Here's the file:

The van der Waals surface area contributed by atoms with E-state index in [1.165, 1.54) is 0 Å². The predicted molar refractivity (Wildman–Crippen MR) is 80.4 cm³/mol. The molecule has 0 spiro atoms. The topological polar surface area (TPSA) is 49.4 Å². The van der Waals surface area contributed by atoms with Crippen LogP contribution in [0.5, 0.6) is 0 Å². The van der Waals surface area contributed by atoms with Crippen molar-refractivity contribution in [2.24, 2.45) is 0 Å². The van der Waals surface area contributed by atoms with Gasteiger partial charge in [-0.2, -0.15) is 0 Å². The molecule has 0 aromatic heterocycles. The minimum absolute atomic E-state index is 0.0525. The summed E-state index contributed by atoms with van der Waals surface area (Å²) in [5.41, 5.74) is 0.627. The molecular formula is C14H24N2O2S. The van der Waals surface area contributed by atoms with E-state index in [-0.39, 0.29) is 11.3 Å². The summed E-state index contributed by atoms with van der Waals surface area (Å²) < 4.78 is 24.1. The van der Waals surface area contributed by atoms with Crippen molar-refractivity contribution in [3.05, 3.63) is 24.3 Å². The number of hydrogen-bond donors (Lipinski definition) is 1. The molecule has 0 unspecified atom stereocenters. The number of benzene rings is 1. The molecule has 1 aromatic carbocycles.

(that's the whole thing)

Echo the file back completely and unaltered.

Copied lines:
The van der Waals surface area contributed by atoms with E-state index in [1.165, 1.54) is 0 Å². The predicted molar refractivity (Wildman–Crippen MR) is 80.4 cm³/mol. The molecule has 0 spiro atoms. The topological polar surface area (TPSA) is 49.4 Å². The van der Waals surface area contributed by atoms with Crippen LogP contribution in [0.5, 0.6) is 0 Å². The van der Waals surface area contributed by atoms with Crippen molar-refractivity contribution in [2.24, 2.45) is 0 Å². The van der Waals surface area contributed by atoms with Gasteiger partial charge in [-0.2, -0.15) is 0 Å². The molecule has 0 aromatic heterocycles. The minimum absolute atomic E-state index is 0.0525. The summed E-state index contributed by atoms with van der Waals surface area (Å²) in [5.41, 5.74) is 0.627. The molecular formula is C14H24N2O2S. The van der Waals surface area contributed by atoms with E-state index in [-0.39, 0.29) is 11.3 Å². The summed E-state index contributed by atoms with van der Waals surface area (Å²) < 4.78 is 24.1. The van der Waals surface area contributed by atoms with Crippen molar-refractivity contribution in [3.05, 3.63) is 24.3 Å². The number of hydrogen-bond donors (Lipinski definition) is 1. The molecule has 0 unspecified atom stereocenters. The number of benzene rings is 1. The molecule has 1 aromatic carbocycles.